Below is my first journal entry after the death of Anna. I wrote it during our flight back to America. In it I describe some of the situation on the day Anna died. THERE ARE SOME GRAPHIC NOTES ABOUT HER INJURIES. Parents may want to read it first before letting their young children read.
It is May 11. Sunday. I am somewhere over the date line right now so it might actually be May 10. If I could fly on through three more date lines it would be May 7 and I would be back to the day that my daughter died.
At the time, we did not know what had happened to her, but apparently she died while on a bike ride with her mother. It was the early afternoon on a beautiful clear blue Salatiga day. The ricefields on days like that are a brilliant combination of bright green and soft yellow of the ripening grain. It was the kind of day that causes me to catch my breath from the beauty. The kind of day that would make Anna say that her heart was full.
Anna was not a daredevil by any means, but on her bicycle she would not brake on hills. She wanted to make sure she could make it up the other side. This day was no different. As she rode through the narrow paved path through the ricefield, awestruck by the beauty of God’s creation, she began to gain speed on the gentle grade. She felt the increasing wind blowing throught her golden hair. Her sense of excitement grew as she gained speed. The path wound slowly down to the left. As it continued down, the path turned to the right and opened up on a little clearing before a ravine. The path turned to the right and crossed a concrete bridge leading to the village on the other side.
For some reason Anna did not make the right turn onto the bridge. Perhaps she was frightened by the speed. Perhaps she was simply not paying attention from her rapt attention of her beautiful surroundings. But for whatever reason, instead of crossing the bridge safely to the other side, she continued straight ahead. She flew from the edge of the ravine and fell eighteen to twenty feet to the rocks below. Her bicycle was found lodged in a palm shrub. Her lifeless body was in the stream running through the ravine.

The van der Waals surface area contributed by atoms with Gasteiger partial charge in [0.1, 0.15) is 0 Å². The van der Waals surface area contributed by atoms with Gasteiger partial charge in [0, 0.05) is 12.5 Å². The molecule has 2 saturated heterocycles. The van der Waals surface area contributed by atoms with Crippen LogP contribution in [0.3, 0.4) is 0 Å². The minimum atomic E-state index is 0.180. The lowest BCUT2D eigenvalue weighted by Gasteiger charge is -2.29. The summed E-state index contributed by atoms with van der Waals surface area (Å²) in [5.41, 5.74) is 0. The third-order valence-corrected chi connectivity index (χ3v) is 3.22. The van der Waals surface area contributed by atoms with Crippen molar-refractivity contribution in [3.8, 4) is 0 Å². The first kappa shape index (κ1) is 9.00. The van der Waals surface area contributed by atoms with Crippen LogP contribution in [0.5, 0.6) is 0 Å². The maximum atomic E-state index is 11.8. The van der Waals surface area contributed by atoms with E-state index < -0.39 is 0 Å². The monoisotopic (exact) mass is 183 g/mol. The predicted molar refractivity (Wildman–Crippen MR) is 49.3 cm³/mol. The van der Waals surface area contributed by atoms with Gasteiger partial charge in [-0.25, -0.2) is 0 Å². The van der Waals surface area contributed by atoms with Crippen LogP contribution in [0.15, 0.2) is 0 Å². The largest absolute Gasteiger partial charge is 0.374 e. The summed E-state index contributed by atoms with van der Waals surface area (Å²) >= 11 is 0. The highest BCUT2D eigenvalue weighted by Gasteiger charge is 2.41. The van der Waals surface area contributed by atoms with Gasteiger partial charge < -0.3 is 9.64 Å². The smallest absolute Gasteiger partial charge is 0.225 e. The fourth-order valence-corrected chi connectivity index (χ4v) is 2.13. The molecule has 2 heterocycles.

According to the autopsy she did not survive the impact. While the left side of her body was relatively unharmed, her right side was severely injured. Her arm was broken, as was her jaw. The back side of her head suffered a trauma that, according to the doctor, would have killed her instantly. Although she was found in the water there was no water in her lungs and only a little bit in her esophagus. She was no longer breathing when she reached the water. And with that Anna passed from this world and into the presence of her Lord.
So ended my first attempt to put words onto paper about what happened that day six months ago. Looking back on those times, I can still recall vividly the details of some events. Other aspects are lost in a haze. I realize now that we were running on adrenaline during the first few weeks after her death. The adrenaline seems to wear off completely after about three months at which point it feels like the bottom drops out. In the days to come I will try to share more, not only about Anna’s life as I have been writing, but also about our grief experiences after Anna’s death. Perhaps it might be helpful for others. Perhaps it might only be helpful for me.